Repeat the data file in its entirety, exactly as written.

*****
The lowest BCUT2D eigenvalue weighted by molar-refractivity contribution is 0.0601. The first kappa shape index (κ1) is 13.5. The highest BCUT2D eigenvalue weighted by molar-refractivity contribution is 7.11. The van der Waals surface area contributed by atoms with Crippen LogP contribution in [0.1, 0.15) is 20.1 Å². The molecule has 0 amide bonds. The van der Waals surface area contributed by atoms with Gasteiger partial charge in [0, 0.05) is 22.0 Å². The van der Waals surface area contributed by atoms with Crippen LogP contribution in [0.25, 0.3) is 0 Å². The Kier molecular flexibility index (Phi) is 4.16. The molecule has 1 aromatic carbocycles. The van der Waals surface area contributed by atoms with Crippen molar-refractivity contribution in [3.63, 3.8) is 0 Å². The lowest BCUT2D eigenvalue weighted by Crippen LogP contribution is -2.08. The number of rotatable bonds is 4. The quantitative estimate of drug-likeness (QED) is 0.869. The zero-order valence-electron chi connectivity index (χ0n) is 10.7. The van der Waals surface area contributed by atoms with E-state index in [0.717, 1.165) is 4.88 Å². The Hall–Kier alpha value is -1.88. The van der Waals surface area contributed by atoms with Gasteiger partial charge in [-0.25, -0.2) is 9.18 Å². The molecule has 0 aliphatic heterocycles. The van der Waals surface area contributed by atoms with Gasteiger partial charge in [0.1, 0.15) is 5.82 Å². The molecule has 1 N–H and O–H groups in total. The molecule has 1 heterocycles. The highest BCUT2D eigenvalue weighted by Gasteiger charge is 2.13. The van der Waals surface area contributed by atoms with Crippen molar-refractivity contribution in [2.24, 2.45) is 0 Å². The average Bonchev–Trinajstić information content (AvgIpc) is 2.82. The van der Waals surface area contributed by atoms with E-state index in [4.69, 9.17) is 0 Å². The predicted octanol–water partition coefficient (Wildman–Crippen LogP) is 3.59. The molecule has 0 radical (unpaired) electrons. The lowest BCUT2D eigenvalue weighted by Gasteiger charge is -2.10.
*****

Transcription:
The lowest BCUT2D eigenvalue weighted by molar-refractivity contribution is 0.0601. The first kappa shape index (κ1) is 13.5. The highest BCUT2D eigenvalue weighted by molar-refractivity contribution is 7.11. The van der Waals surface area contributed by atoms with Crippen LogP contribution in [0.1, 0.15) is 20.1 Å². The molecule has 0 amide bonds. The van der Waals surface area contributed by atoms with Gasteiger partial charge in [0, 0.05) is 22.0 Å². The van der Waals surface area contributed by atoms with Crippen LogP contribution in [0.25, 0.3) is 0 Å². The Kier molecular flexibility index (Phi) is 4.16. The molecule has 1 aromatic carbocycles. The van der Waals surface area contributed by atoms with Crippen molar-refractivity contribution in [3.63, 3.8) is 0 Å². The lowest BCUT2D eigenvalue weighted by Crippen LogP contribution is -2.08. The number of rotatable bonds is 4. The quantitative estimate of drug-likeness (QED) is 0.869. The zero-order valence-electron chi connectivity index (χ0n) is 10.7. The van der Waals surface area contributed by atoms with E-state index in [0.717, 1.165) is 4.88 Å². The Hall–Kier alpha value is -1.88. The van der Waals surface area contributed by atoms with Gasteiger partial charge in [-0.25, -0.2) is 9.18 Å². The molecule has 0 aliphatic heterocycles. The van der Waals surface area contributed by atoms with Gasteiger partial charge in [0.1, 0.15) is 5.82 Å². The molecule has 1 N–H and O–H groups in total. The molecule has 1 heterocycles. The highest BCUT2D eigenvalue weighted by Gasteiger charge is 2.13. The van der Waals surface area contributed by atoms with Crippen molar-refractivity contribution in [2.24, 2.45) is 0 Å². The average Bonchev–Trinajstić information content (AvgIpc) is 2.82. The van der Waals surface area contributed by atoms with E-state index in [4.69, 9.17) is 0 Å². The predicted octanol–water partition coefficient (Wildman–Crippen LogP) is 3.59. The molecule has 0 radical (unpaired) electrons. The lowest BCUT2D eigenvalue weighted by Gasteiger charge is -2.10.